Higher required down payments and shorter amortizations would curb housing prices by cutting the amount most Canadians could bid for a house.
Such changes would also mean smaller mortgages and lower interest payments over the life of the loan - in other words, less money for the banks.
Don't get me wrong, this would be a fantastic idea to reduce risk to borrowers by allowing them less leverage by raising down payments and shortening amortizations. After all, it's CMHC that has to insure any home purchase where there is less than a 20% down payment. These actions would reduce the risk to the government. It would also reduce the number of prospective buyers as people would actually be required to save for a down payment. This would be a catalyst for a Canadian housing price correction (among others, such as the HST, rising interest rates, etc).
But why do the banks care?
The bankers' effort is all the more notable given the unique structure of the Canadian mortgage business. Banks get the profits from mortgages with their decades of interest payments, but have little risk of direct loss because of mortgage insurance.
Consumers cover the premiums and, because most mortgage insurance is underwritten by CMHC, the federal government ultimately takes the risk.
They aren't assuming the risk, the taxpayer is. I'll propose a few potential ideas of why the banks might suggest doing this:
1) They're actually worried about the secondary impacts of a housing bubble correction, and it's impact on other types of credit (non-secured loans, lines of credit, credit cards). The article assumes this is the big driver as well:
It's not the potential of big losses on mortgages that scares banks, says Mr. Routledge of Moody's. But if there were a spike in foreclosures in Canada, as has happened in the United States, consumers would likely struggle to make payments on other loans that aren't insured, such as credit card debt. Such a situation would also likely cause a big economic slowdown.As Canadian mortgages are recourse, homeowners can't walk, and as such people should put their payments towards their house first. Banks may be a little leery of the prospect of people defaulting on their non-secured loans in order to make their mortgage payments, which banks would have to take a significant loss on (in many cases 100%).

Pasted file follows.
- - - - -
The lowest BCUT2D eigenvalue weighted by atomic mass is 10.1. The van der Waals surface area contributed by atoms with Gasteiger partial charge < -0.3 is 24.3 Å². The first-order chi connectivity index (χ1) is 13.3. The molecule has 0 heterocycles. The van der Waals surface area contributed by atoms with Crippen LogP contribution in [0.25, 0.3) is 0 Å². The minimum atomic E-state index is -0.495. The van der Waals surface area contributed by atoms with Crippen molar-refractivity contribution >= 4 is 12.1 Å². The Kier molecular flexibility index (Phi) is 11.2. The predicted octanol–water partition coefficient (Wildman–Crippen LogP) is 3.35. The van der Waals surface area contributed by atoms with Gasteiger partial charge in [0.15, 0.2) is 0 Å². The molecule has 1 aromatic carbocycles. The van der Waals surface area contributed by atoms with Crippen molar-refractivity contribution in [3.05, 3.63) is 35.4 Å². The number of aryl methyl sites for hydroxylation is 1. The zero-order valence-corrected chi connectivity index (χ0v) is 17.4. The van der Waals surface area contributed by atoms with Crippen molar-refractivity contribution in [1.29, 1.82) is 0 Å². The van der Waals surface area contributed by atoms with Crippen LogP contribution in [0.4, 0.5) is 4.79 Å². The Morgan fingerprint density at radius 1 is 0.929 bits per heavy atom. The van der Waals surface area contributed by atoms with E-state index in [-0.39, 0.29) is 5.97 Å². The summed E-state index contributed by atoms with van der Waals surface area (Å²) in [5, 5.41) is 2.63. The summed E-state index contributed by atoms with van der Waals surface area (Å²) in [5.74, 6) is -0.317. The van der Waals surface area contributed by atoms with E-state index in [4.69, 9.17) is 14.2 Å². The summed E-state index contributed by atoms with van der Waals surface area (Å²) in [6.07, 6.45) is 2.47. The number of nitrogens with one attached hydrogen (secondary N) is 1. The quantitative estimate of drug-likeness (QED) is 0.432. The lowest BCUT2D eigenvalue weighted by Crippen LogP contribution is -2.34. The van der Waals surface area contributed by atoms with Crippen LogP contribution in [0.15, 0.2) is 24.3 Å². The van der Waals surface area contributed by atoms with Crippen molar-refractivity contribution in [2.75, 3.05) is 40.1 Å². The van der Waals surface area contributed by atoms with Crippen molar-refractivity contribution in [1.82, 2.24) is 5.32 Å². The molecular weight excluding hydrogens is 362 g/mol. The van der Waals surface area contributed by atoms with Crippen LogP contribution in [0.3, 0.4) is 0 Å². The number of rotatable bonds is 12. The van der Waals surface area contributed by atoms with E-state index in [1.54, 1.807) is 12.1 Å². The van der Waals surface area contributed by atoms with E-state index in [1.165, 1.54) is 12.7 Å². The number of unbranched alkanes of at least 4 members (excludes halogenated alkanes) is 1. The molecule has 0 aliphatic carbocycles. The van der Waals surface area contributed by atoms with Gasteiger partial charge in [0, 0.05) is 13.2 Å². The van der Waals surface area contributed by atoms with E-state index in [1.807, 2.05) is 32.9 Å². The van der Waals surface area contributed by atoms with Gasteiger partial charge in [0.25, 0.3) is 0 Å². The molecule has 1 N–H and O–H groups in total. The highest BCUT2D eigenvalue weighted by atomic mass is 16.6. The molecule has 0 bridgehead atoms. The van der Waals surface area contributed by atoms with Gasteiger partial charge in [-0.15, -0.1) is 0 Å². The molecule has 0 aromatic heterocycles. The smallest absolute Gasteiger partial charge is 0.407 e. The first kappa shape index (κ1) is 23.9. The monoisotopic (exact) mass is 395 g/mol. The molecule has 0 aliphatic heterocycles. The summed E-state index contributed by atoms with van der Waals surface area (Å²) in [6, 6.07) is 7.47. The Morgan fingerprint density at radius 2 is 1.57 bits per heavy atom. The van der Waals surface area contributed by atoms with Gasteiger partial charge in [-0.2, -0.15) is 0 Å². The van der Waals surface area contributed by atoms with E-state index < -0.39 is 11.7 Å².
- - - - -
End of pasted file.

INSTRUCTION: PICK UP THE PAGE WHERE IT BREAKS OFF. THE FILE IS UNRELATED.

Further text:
2) Public relations. Banks sense the coming backlash worldwide as the US and the G7 in general are proposing banking taxes. This may be a game of "look we're responsible, don't tax us". Banks may also prefer to have the government take the lead in potentially pricking this bubble (so they can take the blame), as opposed to letting (eventually) rising rates correct things.
3) Counterparty risk of CMHC. Just because we assume the banks have "no risk" in their lending models doesn't mean that's the case. It's just been transferred to CMHC. If the banks realize that CMHC isn't prepared for the coming defaults and isn't adequately capitalized, changes will come. Either the CMHC will have to raise mortgage insurance premiums, the government will have to assume CMHC's losses in the form of deficits (and tax increases), or the goverment may decide to remove CMHC's taxpayer backstop (removing the banks no-risk play). I'm sure banks don't want to see an end to their no-risk lending model, so it's in their interests if CMHC doesn't implode.
4) Falling home prices might actually increase demand for mortgages amongst credit-worthy borrowers that are currently priced out of the market by marginal high-risk borrowers.
5) Do the banks have prop trades shorting the Cdn housing market? I'm not putting my tinfoil hat on here, but let's face it, we've seen this behaviour in the US before, pimping the product you're selling, while quietly positioning yourself for the opposite.
6) They're just really nice corporations that aren't interested in their own profits.
Of the 6, I'd think 1 is the primary reason, with 3 being a reasonable concern on the longer-term, and 2 in the near-term. But if this is the case, how much exposure must the Canadian banks have in their non-secure loans to justify taking this step?
It will be interesting to see how this plays out, and yes, this is yet another catalyst for a Canadian house price correction.